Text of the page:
Saturday, 24 June 2017

Notes from RCGP Council meeting 24 June 2017

Physician Associates

Council did not approve the following draft position:
The RCGP is committed to working with governments across the UK, physician associates and our members to ensure that physician associates in general practice work safely and effectively as part of a GP-led multidisciplinary team to support and provide continuing, high-quality, integrated patient care. Physician associates should be seen as new members of the clinical team, complementary to GPs, rather than a substitute for them.
I made the following points:
Having canvassed opinion on this matter, I can say there is still considerable anxiety amongst GPs on this matter. Hearteningly, some critics have latterly been working with physician associates and found that, with tightly defined roles, they are valuable members of their team.
It is vital that the optimum role of physician associates in general practice is defined carefully, as well as resolving issues including regulation, standardisation of training, continuous professional development and revalidation.
There is much anxiety about the role of physician associates in general practice, how efficiently they consult, and how burdensome it will be for GPs supervising them in terms of time and carrying risk.
By virtue of medical undergraduate training, on-the-job acute hospital experience and GP specialist training, GPs are second-to-none amongst professionals at managing undifferentiated presentations.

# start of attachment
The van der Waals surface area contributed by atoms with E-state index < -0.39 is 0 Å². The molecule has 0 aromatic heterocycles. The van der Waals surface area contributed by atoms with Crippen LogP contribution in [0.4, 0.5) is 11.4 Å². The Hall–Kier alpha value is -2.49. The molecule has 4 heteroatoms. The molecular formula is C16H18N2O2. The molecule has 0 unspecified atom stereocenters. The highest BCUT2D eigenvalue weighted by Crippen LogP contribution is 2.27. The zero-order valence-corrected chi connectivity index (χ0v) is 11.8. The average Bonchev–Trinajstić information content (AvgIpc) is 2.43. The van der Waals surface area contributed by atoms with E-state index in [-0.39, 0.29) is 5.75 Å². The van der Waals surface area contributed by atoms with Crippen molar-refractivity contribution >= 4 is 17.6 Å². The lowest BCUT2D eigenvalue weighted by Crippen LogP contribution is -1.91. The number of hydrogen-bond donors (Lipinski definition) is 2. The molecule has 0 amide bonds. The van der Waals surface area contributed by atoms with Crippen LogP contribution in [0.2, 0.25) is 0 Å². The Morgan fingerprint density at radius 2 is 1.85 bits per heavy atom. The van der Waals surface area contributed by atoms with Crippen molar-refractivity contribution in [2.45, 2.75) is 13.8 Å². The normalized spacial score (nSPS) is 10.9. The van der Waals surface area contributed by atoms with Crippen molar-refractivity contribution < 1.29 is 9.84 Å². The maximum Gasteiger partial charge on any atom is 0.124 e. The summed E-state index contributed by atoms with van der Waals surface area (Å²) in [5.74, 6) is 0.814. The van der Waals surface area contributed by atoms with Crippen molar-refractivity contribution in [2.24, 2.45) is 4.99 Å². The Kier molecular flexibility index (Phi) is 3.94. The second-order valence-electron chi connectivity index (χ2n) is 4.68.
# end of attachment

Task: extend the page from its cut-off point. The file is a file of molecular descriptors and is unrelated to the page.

The literature I have found demonstrates that PAs are at best as cost-effective as GPs (without considering costs of supervision) when consulting a pre-selected, less complex cohort. Indeed, that cohort (triaged by receptionists) was also less affluent, which reinforces concerns about accentuating health inequality.
I would suggest that our position make reference to cost-effectiveness rather than just effectiveness and that any impact on colleagues (thinking about costs such as time and risk) be fully mitigated.

To be completed ....
 
 
 
 

Tuesday, 11 April 2017

What's So Good About GPs Being Independent Contractors?

GPs are not directly employed by the NHS. GP principals (who usually work in partnerships and may themselves employ other, salaried, GPs) are contracted to NHS England for the work that they do. They are free to undertake private work (such as providing insurance and legal reports) but the vast majority of their work is for the NHS.